Duke Krok

Duke Krok is a legendary figure in Czech history, being the first judge, or duke, of the Czech people. He was also the father of Princess Libuše and her sisters Kazi and Teta.

Josef Mathauser – Duke Krok with his Daughters: Libuše, Kazi, and Teta.

The Cosmas ChronicleEdit

Perhaps the earliest mention of the Duke (as "Crocco") is in the Chronica Boëmorum, which was originally written in Latin. After Cosmas describes the manner of the first inhabitants of Bohemia, whom at first lived very simply, did not know alcohol, marriages, private property or weapons. After a time, however, they then began to flourish injustice and envy. And, according to Cosmas, the people had "neither the judge nor the prince". So, Krok rose amongst the people, who was described by Cosmas as "a man known for his age, absolutely perfect, rich and worldly in his judgements, and sophisticated. This wonderful man had no male heirs, but rather three daughters, whom nature had granted the treasures of wisdom".

However, this is the last Cosmas says of Krok, except to describe his daughters and their own exploits. Later chroniclers would expand upon this, for example, Václav Hájek of Libočany, who writes about the death of Forefather Čech. He writes that when Čech died he tried to pass the leading of the Czech people to his brother Lech, who refused, and recommended Krok in his place. He also wrote that Krok transferred his seat to Vyšehrad in 683.[1]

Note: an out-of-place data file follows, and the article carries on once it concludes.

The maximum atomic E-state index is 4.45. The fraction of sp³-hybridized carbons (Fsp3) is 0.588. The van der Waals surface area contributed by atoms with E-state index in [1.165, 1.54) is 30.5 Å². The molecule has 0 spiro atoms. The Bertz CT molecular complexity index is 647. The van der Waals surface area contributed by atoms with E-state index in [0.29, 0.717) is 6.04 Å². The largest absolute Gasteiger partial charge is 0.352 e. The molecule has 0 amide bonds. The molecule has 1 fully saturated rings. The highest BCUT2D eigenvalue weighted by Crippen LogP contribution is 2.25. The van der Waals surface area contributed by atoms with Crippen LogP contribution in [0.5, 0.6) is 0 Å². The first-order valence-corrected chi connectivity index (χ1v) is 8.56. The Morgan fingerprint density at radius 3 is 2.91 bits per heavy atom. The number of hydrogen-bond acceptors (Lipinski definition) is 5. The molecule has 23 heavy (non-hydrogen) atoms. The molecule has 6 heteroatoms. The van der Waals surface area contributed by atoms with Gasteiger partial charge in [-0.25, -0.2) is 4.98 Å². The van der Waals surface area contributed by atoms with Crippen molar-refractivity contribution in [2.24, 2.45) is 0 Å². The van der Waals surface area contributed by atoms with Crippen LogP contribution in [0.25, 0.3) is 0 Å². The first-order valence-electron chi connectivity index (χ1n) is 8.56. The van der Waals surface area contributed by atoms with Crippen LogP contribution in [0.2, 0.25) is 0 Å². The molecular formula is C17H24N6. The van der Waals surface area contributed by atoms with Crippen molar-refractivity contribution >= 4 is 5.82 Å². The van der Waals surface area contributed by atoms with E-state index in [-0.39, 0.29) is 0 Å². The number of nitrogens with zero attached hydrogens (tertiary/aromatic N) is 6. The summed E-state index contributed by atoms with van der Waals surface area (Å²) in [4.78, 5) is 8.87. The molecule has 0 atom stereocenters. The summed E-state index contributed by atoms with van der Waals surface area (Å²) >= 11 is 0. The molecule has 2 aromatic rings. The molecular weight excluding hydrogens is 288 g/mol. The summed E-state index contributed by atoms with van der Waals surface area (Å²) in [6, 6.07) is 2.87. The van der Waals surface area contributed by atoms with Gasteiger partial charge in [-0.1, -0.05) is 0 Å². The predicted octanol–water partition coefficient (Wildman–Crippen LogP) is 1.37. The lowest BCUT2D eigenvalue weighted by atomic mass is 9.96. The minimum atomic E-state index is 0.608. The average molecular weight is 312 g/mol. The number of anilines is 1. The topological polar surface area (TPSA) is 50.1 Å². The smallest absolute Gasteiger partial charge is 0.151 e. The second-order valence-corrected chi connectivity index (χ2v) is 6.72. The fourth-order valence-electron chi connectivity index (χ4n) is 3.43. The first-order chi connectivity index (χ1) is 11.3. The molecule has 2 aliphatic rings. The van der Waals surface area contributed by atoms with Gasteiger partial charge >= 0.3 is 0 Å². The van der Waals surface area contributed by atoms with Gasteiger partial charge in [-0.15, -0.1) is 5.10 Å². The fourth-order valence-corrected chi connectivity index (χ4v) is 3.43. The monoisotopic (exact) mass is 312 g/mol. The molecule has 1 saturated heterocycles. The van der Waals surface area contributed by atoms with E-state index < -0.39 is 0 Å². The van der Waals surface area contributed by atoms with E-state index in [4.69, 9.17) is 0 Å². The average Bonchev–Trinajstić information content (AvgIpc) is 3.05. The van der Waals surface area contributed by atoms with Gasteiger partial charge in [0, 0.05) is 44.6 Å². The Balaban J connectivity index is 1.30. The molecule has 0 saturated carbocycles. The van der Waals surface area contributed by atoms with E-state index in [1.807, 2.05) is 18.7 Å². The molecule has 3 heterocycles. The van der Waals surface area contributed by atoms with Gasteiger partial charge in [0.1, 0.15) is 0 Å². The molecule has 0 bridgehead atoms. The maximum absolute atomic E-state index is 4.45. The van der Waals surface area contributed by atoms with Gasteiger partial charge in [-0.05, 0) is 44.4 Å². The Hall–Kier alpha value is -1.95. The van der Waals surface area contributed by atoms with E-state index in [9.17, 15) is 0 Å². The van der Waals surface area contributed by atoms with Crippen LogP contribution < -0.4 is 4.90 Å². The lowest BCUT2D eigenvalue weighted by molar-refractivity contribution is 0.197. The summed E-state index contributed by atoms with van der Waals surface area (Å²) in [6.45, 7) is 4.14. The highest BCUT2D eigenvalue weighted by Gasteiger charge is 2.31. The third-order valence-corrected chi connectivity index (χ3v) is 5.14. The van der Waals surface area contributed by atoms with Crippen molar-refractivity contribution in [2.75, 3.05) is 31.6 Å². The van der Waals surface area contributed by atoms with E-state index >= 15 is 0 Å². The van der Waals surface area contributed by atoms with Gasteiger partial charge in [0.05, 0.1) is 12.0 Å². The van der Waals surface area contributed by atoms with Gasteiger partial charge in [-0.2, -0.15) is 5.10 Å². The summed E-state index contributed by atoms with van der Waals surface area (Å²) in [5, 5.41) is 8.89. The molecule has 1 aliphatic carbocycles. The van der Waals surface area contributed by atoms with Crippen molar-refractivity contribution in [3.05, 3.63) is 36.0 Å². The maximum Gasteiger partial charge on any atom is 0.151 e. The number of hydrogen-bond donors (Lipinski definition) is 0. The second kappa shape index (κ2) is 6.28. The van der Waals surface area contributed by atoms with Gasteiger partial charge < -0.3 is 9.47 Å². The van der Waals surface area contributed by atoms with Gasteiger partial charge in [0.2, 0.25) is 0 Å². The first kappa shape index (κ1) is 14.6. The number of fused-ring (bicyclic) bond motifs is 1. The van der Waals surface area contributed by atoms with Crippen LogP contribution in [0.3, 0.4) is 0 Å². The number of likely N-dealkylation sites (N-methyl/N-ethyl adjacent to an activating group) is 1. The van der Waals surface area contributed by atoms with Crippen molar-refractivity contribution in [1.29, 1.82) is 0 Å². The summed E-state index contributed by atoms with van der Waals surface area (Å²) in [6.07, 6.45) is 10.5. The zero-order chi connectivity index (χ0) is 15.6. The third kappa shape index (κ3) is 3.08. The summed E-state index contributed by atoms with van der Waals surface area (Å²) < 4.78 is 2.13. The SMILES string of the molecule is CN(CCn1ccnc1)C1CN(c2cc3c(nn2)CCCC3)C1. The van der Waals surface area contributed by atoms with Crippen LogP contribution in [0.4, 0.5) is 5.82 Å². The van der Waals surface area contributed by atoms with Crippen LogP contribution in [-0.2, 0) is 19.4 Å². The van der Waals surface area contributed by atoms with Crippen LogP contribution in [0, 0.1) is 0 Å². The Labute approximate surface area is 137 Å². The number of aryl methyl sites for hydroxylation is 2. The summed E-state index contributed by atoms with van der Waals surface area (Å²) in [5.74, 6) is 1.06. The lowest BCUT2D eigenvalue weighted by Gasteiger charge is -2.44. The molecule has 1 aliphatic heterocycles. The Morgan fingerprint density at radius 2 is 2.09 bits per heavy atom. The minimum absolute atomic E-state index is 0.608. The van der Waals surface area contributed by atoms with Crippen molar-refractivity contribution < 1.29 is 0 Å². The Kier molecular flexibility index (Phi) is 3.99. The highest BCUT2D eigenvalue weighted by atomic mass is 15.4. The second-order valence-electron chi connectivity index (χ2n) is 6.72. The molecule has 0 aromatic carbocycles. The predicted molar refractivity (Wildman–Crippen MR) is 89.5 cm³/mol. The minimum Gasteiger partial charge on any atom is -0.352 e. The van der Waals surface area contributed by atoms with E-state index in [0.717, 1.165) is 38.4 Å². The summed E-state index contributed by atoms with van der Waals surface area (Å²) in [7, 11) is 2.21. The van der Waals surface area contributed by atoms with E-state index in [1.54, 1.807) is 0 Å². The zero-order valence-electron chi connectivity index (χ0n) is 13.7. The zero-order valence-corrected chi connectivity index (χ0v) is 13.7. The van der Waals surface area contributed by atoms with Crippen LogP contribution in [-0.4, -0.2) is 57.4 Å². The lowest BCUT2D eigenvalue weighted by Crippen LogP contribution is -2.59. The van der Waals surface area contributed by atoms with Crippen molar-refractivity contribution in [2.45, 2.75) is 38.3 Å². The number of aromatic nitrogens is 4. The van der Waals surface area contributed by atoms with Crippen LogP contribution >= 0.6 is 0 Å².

HistoryEdit

František Palacký argued that the figure of Krok was influenced by the ruler Sámo; however, other authors, eager to prove a supposed Celtic origin of the Czech people, have been quick to say that the name Krok may have arisen from the Celtic name Crocco. Other theorists suggest a connection with Prince Krak, the mythical founder of Kraków.

ReferencesEdit

  1. ^ "24. schůzka: Staré pověsti české, aneb O Krokovi a jeho dcerách". Dvojka (in Czech). 7 December 2006.